Moline City Council will see new blood in a change election.
Three incumbents were unseated amid concerns over city budget cuts, high senior staff turnover and the outsourcing of some city services to private contractors.
One of the newly elected council members sought an open seat. Alderman Dick Potter, Ward 4, did not run for re-election.
Four of the city council's eight seats -- one member from each of the city's seven wards and one that represents the city at-large -- were up for re-election in Tuesday's election.
The results set the stage for a mix of new faces and experienced elected officials to guide city policy over the next four years under new mayor Sangeetha Rayapati.
At-large: Challenger James Patrick Schmidt unseated incumbent Sonia Berg.
Schmidt took 54.99% of the vote to Berg's 45.01%, according to unofficial results.
Alderman at large is the only city council seat that represents the entire city and not a specific ward.
Berg was elected to Moline city council in 2017. She is a lifelong resident of the city and currently works as a Realtor with Ruhl & Ruhl.
Schmidt, a Silvis native, Alleman High School graduate and former reporter, works as a media planner for MindFire Communications in LeClaire.
He said turnover and recent cuts to city staff and services inspired him to run for city council, claiming a "a clear lack of support" for city staff has become "untenable."
He disagreed with how the city managed the early months of the pandemic. He said services and staffing were cut too much, ultimately affecting residents and quality of life. Instead of outsourcing with private contractors for leaf removal and snowplowing, he said the city should have hired seasonal workers or allowed current employees to work more hours.
2nd Ward: Newcomer Alvaro Macias upset incumbent Alderman David Parker Jr.
Macias took 57.3% of the vote to Parker's 42.6%, according to unofficial results.
Parker, who moved to Moline in 2005, works as a Realtor with Century 21 in Moline.
Parker was appointed as 2nd Ward alderman in 2012 by then-Mayor Don Welvaert.
Born in Mexico City, Macias moved to Moline with his family when he was 8 years old. He serves as vice president of business development at Ascentra Credit Union and also leads the Latino Outreach Program and Community Development Advisory Council.
Macias has said the city's pause in economic development and turnover at City Hall inspired him to run for office. He criticized the outsourcing of city services, arguing the decisions have cost the city and residents, leading to a decline in services and lowered morale among city workers.
When the old I-74 bridge is removed and that land is reclaimed, Macias said he'd like the city to consider building an aquarium on the riverfront or perhaps an indoor water park.
4th Ward: Matthew Timion defeated former Alderman John Zelnio for the seat being vacated by longtime Alderman Dick Potter, who did not run for re-election.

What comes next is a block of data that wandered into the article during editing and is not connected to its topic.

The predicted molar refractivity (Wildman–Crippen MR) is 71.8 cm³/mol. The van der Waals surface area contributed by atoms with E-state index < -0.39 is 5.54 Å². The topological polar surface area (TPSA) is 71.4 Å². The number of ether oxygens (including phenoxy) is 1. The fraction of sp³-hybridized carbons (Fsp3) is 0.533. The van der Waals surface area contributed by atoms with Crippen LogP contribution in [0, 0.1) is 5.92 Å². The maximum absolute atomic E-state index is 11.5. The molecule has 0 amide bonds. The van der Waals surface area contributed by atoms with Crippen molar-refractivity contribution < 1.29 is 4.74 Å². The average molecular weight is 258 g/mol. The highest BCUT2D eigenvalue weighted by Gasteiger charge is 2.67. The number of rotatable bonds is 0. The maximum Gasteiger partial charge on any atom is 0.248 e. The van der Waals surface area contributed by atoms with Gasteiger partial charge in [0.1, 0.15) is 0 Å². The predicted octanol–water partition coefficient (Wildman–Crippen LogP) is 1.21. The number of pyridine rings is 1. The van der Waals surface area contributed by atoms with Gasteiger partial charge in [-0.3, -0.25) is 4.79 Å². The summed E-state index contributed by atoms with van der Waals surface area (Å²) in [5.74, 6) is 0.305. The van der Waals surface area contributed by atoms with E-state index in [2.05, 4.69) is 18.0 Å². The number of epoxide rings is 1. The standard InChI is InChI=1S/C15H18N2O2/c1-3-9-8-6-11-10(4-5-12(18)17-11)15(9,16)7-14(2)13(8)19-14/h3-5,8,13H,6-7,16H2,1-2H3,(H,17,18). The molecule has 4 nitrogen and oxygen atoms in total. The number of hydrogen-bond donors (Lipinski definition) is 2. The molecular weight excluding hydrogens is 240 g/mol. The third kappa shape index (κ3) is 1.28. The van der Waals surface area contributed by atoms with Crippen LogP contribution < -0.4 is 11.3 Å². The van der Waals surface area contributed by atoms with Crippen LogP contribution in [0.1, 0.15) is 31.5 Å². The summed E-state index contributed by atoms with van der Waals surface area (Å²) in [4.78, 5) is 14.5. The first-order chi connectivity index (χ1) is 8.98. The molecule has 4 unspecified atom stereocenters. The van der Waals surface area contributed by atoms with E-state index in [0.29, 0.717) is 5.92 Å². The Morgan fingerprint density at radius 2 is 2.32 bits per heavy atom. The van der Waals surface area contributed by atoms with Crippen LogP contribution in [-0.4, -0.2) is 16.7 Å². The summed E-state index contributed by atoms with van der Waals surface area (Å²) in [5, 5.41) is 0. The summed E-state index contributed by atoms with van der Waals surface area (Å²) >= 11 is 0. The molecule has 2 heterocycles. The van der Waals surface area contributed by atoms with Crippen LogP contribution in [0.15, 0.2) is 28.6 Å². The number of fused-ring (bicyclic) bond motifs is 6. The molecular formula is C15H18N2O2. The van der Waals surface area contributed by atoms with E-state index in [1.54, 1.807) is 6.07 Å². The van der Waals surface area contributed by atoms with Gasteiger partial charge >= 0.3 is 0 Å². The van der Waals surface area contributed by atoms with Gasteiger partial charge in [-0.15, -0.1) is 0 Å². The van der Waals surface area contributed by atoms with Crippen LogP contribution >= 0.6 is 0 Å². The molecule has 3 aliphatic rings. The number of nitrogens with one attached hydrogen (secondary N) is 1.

Timion took 58% of the vote to Zelnio's 41.96%, according to unofficial results.
Timion was raised in Moline's 4th ward, and serves as senior director of engineering for Interior Define, an online furniture company.
Timion has said he was inspired to run for city council after seeing economic development slow down in recent years as the number of empty storefronts increased. He also said he had become "increasingly disturbed" by too many cuts to staff and services during the pandemic; and the ongoing turnover of senior city staff.
Timion, as well, has said the city needs to focus on bringing more retail and dining to the downtown area to draw more visitors to Moline.
Zelnio, owner of Zelnio Construction, was appointed to city council in 2014 by then-Mayor Scott Raes. He lost his bid for reelection in 2017 when he was kept off the ballot as a write-in candidate, losing to Potter.
6th Ward: Rock Island County Board member Pat O'Brien unseated incumbent Alderman Kevin Schoonmaker.
O'Brien received 54% of the vote to Schoonmaker's 45.8%, according to unofficial results.
Schoonmaker was elected to city council in April 2009. He works as a loan officer and is vice president at the Moline BankORION branch.
O'Brien served on city council from 1997 to 2005 representing the 2nd Ward, and narrowly lost his race for mayor that same year.
He currently works in the state treasurer's office and serves on the Rock Island County board. If elected, he said he'll step down from the board, which is in the process of being downsized.
O'Brien said he was inspired to run for city council again over concerns with how the city is being managed and the ongoing turnover of senior staff.
He said he would hold regularly ward meetings with residents, resuming a practice from when he previously served on the Moline City Council.
O'Brien has said another priority would be to work with code enforcement officers to incentivize property owners to repair and rehab older homes "instead of a punishment."